Goldschmidt was born in Minnesota and lived in many different places while his dad, retired Chief Master Sgt. Paul Goldschmidt, served in the Air Force. But the younger Goldschmidt said, "North Dakota is still very much my home away from home." His parents, Paul and Bonnie Goldschmidt, still live at Burlington.
Goldschmidt credits his parents and his wife, Marica, for their support and helping him reach the goals he has attained.
"For all the reasons that children thank their parents, I too couldn't have done it without them," Goldschmidt said. "Early on during my freshman year at the Naval Academy, I was crying on the phone ready to come home and my dad wouldn't let me. I found the strength in their confidence in me to continue on and that has made the difference. I don't think I've told them enough how much support they've given me without them even realizing it."
He said his wife provides him with much support and is making a big sacrifice.
"As I have risen through the ranks and taken positions of increased responsibility and accountability, she has stood by my side," Goldschmidt said. "My days at work get longer, and my time away from home is greater and greater. She is there every day, holding down the fort and raising our family. She is truly awesome."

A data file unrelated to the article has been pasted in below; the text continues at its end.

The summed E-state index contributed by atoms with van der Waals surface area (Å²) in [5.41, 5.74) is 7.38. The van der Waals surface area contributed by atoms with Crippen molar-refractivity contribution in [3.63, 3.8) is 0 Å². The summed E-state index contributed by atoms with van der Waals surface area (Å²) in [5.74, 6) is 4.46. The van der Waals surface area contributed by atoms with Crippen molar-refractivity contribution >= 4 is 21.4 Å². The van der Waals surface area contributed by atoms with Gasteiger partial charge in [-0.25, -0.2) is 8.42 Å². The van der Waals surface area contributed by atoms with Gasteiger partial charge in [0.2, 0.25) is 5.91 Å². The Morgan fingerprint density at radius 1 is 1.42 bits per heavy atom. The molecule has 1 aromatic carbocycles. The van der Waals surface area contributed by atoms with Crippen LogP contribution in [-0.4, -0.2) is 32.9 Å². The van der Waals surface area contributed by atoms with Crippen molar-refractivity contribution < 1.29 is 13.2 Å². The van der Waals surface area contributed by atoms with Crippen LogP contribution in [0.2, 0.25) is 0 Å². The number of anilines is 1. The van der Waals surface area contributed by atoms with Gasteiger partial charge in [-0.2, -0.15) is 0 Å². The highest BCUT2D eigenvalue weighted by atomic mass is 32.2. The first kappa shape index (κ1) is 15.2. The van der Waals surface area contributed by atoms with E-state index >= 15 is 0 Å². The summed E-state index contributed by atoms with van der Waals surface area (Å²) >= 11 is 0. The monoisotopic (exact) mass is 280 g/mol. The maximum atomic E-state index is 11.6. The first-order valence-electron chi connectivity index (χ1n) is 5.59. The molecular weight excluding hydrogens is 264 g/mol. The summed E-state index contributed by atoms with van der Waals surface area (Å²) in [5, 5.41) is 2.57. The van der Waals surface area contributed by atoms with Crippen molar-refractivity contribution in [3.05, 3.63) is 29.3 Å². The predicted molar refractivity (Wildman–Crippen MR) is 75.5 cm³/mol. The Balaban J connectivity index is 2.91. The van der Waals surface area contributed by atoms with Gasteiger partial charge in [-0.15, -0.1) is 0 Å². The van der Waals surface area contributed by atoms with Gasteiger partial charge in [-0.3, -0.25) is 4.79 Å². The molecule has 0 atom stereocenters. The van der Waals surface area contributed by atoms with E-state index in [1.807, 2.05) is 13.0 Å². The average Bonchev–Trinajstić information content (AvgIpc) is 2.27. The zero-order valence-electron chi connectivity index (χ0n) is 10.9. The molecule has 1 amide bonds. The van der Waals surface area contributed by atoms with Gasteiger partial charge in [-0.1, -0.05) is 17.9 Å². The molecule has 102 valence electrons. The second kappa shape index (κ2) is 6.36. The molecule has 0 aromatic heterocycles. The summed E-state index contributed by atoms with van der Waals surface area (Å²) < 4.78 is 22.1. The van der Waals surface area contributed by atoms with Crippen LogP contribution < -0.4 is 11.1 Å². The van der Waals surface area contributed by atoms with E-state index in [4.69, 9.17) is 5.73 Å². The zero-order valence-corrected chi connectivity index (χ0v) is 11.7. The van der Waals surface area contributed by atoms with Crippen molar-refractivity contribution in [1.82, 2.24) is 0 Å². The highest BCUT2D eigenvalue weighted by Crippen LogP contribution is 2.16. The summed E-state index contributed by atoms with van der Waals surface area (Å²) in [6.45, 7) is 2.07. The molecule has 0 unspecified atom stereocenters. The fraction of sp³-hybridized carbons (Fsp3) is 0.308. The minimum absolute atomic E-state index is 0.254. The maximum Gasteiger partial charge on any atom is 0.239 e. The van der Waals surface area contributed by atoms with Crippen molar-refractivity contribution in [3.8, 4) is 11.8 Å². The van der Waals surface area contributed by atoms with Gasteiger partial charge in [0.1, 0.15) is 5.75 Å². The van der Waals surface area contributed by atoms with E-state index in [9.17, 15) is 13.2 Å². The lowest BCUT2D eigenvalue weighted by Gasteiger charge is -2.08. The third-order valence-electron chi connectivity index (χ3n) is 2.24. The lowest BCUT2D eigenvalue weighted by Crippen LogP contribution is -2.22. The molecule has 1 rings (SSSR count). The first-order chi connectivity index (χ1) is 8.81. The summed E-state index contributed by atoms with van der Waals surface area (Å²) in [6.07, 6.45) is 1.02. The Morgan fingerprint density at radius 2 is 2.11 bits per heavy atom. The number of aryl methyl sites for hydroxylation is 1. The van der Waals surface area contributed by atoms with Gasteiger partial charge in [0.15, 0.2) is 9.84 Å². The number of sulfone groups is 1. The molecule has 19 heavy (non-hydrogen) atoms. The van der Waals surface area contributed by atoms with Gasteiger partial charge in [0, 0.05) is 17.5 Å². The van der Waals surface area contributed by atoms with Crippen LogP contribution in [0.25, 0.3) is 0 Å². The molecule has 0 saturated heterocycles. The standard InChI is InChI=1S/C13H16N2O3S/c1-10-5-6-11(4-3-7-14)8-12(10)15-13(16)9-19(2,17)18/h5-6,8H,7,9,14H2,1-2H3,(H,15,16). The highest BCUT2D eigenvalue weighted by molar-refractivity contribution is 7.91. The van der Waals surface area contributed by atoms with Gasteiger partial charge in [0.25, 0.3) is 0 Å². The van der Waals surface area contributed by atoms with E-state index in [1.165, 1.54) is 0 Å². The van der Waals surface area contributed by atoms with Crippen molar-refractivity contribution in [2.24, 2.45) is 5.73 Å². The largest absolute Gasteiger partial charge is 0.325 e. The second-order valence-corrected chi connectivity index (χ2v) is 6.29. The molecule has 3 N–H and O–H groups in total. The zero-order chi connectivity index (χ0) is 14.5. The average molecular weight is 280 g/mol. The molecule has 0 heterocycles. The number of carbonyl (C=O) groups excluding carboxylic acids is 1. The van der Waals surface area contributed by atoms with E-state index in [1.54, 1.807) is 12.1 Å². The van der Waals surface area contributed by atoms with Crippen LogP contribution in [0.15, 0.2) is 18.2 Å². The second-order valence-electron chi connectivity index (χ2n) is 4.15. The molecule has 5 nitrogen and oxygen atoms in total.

Goldschmidt has advice for those who want to achieve their goals and dreams:
"The answer comes back to blooming where you are planted. We get frustrated. We don't get what we want. But sometimes we don't really know what we want. I've had ups and downs, but I always try to maintain a positive air and be a positive influence about me.
"I am not where I am today because of any one particular thing. I have a multitude of skills and abilities that combine to get me through," he said.
Looking back on what has taken place, he said:
"As I look back, I truly believe I have landed where I was meant to land. Some would say that I have bloomed where I was planted. I couldn't be more pleased with the outcome.
"I believe in this community I have had more opportunity to influence, train, mentor and touch the lives of more sailors, hopefully to their benefit," Goldschmidt said.